by Kristin Hass
A field guide to the memorials, museums, and practices that commemorate white supremacy in the United States--and how to reimagine a more deeply shared cultural infrastructure for the future
Cultural infrastructure has been designed to maintain structures of inequality, and while it doesn't seem to be explicitly about race, it often is. Blunt Instruments helps readers identify, contextualize, and name elements of our everyday landscapes and cultural practices that are designed to seem benign or natural but which, in fact, work tirelessly to tell us vital stories about who we are, how we came to be, and who belongs.
Examining landmark moments such as the erection of the first American museum and Colin Kaepernick's kneeling pledge of allegiance, historian Kristin Hass explores the complicated histories of sites of cultural infrastructure, such as:
- American Museum of Natural History
- Bridge to Freedom in Selma
- Washington Monument
- Mount Auburn Cemetery
- Kehinde Wiley's 2019 sculpture Rumors of War
- Victory Highway
- Alamo Cenotaph
With sharp analysis and a broad lens, Hass makes the undeniable case that understanding what cultural infrastructure is, and the deep and broad impact that it has, is essential to understanding how structures of inequity are maintained and how they might be dismantled.
"With this much-needed book, even readers already engaging in more holistic history-telling will find meaningful ways to level up their critical thinking." -- Booklist, Starred Review
"Hass offers a powerful exposé of the persistence of race in the ongoing public dialogue about citizenship and belonging." -- Library Journal
"For anyone and everyone interested in creating a more socially just world, this is essential reading! Blunt Instruments is an indispensable field guide that helps us all to understand and navigate debates surrounding memorials and monuments, museums, and everyday patriotic practices that have rocked our nation. Kristin Hass provides concise historical context, new language, and a powerful analysis that makes it impossible to see or unsee the world around us in the same way ever again. The lesson of this book is clear: cultural infrastructure plays a huge role in maintaining crushing inequities. Once we understand this, we can and must contribute to challenging and changing it."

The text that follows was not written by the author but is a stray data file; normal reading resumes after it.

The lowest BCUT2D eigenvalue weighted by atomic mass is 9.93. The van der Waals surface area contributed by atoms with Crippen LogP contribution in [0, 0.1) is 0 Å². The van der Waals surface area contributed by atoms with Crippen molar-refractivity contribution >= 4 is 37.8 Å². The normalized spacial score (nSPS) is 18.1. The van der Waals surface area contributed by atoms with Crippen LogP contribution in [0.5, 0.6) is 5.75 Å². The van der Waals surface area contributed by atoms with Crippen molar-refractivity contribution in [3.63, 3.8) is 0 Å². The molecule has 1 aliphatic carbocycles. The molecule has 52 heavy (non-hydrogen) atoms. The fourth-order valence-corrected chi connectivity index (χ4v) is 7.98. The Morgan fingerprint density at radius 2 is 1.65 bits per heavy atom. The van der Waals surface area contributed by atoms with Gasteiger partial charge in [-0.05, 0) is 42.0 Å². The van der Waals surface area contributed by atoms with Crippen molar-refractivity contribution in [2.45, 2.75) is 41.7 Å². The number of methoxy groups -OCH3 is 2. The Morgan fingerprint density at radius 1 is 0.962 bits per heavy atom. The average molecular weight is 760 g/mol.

-- Dr. Lisa Yun Lee, executive director, National Public Housing Museum, and Associate Professor of Public Practice and Museum Studies, University of Illinois at Chicago
About the Author:
Kristin Ann Hass is a professor in the Department of American Culture and director of the Humanities Collaboratory at the University of Michigan. Her previous books include Sacrificing Soldiers on the National Mall and Carried to the Wall: American Memory and the Vietnam Veterans Memorial. She was also the cofounder and associate director of Imagining America: Artists and Scholars in Public Life.